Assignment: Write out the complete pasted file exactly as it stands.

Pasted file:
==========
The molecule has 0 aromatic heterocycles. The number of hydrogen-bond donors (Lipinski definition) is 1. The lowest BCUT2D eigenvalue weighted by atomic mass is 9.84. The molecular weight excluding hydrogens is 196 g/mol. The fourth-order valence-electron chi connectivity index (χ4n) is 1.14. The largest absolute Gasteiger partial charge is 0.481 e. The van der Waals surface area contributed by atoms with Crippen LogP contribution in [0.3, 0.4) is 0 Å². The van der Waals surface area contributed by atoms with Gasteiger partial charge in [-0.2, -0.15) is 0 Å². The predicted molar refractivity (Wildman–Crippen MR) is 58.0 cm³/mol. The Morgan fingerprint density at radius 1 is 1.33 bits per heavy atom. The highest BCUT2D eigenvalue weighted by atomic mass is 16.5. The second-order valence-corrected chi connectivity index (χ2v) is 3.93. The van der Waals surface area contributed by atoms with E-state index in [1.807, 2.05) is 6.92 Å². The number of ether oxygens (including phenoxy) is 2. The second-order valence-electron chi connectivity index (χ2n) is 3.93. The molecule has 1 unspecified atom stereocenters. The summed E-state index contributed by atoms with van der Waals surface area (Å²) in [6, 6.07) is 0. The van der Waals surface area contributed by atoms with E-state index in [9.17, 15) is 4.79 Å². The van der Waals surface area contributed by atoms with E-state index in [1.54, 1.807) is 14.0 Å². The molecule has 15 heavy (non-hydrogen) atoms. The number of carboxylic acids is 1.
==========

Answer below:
The molecule has 0 aromatic heterocycles. The number of hydrogen-bond donors (Lipinski definition) is 1. The lowest BCUT2D eigenvalue weighted by atomic mass is 9.84. The molecular weight excluding hydrogens is 196 g/mol. The fourth-order valence-electron chi connectivity index (χ4n) is 1.14. The largest absolute Gasteiger partial charge is 0.481 e. The van der Waals surface area contributed by atoms with Crippen LogP contribution in [0.3, 0.4) is 0 Å². The van der Waals surface area contributed by atoms with Gasteiger partial charge in [-0.2, -0.15) is 0 Å². The predicted molar refractivity (Wildman–Crippen MR) is 58.0 cm³/mol. The Morgan fingerprint density at radius 1 is 1.33 bits per heavy atom. The highest BCUT2D eigenvalue weighted by atomic mass is 16.5. The second-order valence-corrected chi connectivity index (χ2v) is 3.93. The van der Waals surface area contributed by atoms with E-state index in [1.807, 2.05) is 6.92 Å². The number of ether oxygens (including phenoxy) is 2. The second-order valence-electron chi connectivity index (χ2n) is 3.93. The molecule has 1 unspecified atom stereocenters. The summed E-state index contributed by atoms with van der Waals surface area (Å²) in [6, 6.07) is 0. The van der Waals surface area contributed by atoms with E-state index in [9.17, 15) is 4.79 Å². The van der Waals surface area contributed by atoms with E-state index in [1.54, 1.807) is 14.0 Å². The molecule has 15 heavy (non-hydrogen) atoms. The number of carboxylic acids is 1.